T-Mobile, MetroPCS deal is one step closer
The Department of Justice indicated it won't block the T-Mobile, MetroPCS merger
The T-Mobile, MetroPCS deal looks like it's on track to be completed, as the Department of Justice won't move to block the merger.
The parent company of T-Mobile, Deutsche Telekom, said that the DOJ won't be intervening, according to a report from GigaOm. While this doesn't give it the final go-ahead, it is an important step in the deal. Remember, the DOJ stepping in was a key reason why the AT&T/T-Mobile deal fell through.
The T-Mobile, MetroPCS deal still has to go through a few more regulatory hurdles but it looks like it's on track to close later in a few months. Once it closes, it's going to take a few months for the combined entity, which will be called T-Mobile, to really start kicking into gear.
What can we expect from the T-Mobile, MetroPCS deal? Well, T-Mobile is banking on becoming the "uncarrier." It wants to make some dramatic changes in how people interact with their carrier and what they pay. This is going to ruffle some feathers and it's unclear how successful it will be.
The new T-Mobile will be making a big push for the prepaid market. It has rolled out a $70 prepaid plan that offers unlimited talk, text and 4G data without a long-term contract. It will soon be offering the iPhone and iPad and the carrier will be cutting handset subsidies and replacing those with the ability for customers to pay off hardware on a monthly basis with no or little interest. You can also expect it to start rolling out its 4G LTE network this year and the spectrum it gains from MetroPCS will be vital to that.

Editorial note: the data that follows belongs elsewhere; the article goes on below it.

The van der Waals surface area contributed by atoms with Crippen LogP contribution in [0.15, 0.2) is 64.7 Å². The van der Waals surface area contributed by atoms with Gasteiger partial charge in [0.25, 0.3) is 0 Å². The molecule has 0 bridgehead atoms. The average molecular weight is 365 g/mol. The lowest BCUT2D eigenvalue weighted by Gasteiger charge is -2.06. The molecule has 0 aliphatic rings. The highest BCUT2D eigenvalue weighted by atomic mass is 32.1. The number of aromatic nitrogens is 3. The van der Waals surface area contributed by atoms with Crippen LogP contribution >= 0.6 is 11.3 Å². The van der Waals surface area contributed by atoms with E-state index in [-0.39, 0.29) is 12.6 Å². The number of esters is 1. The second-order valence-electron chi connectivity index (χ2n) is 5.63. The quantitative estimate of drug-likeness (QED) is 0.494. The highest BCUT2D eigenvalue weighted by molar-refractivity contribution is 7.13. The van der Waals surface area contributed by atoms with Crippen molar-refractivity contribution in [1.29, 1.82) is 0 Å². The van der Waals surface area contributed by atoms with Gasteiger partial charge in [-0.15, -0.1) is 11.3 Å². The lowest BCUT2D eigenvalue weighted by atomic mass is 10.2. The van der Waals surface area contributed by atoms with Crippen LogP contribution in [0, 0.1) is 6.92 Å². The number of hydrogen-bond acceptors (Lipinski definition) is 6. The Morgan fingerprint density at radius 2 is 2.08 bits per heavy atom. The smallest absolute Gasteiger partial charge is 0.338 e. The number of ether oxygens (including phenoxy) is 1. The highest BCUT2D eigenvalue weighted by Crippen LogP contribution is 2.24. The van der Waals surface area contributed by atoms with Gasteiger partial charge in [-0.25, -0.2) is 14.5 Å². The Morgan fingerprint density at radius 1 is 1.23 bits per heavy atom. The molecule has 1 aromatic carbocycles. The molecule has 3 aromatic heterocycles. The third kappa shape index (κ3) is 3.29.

The new T-Mobile is aiming to be a transparent company that lets users know exactly what they're paying for. It has been feisty in its new advertisements and seems to be going after AT&T in a big way.
It's an interesting and bold strategy but it's unclear if it will work. The broad strokes of the "uncarrier" plan sound great in a vacuum but it may not resonate in this market. For example, it's not as simple to switch your phone to whatever provider you want thanks to the divide between the GSM carriers and the CDMA ones. Hence, you're seeing T-Mobile go after AT&T customers but they're not as active in courting Verizon and Sprint ones.
Additionally, subscribers with a long-term contract are more lucrative for a carrier's bottom line than prepaid users because the churn rate is lower. It also appears like customers like getting free or discounted phones and don't mind signing a two-year contract for that. When you also factor in the monthly hardware payments, the T-Mobile prepaid plans may not have a major price advantage over AT&T and Verizon.
Still, the new T-Mobile can't outgun AT&T and Verizon, so it's important that they take a bold, new approach. We'll be watching it closely.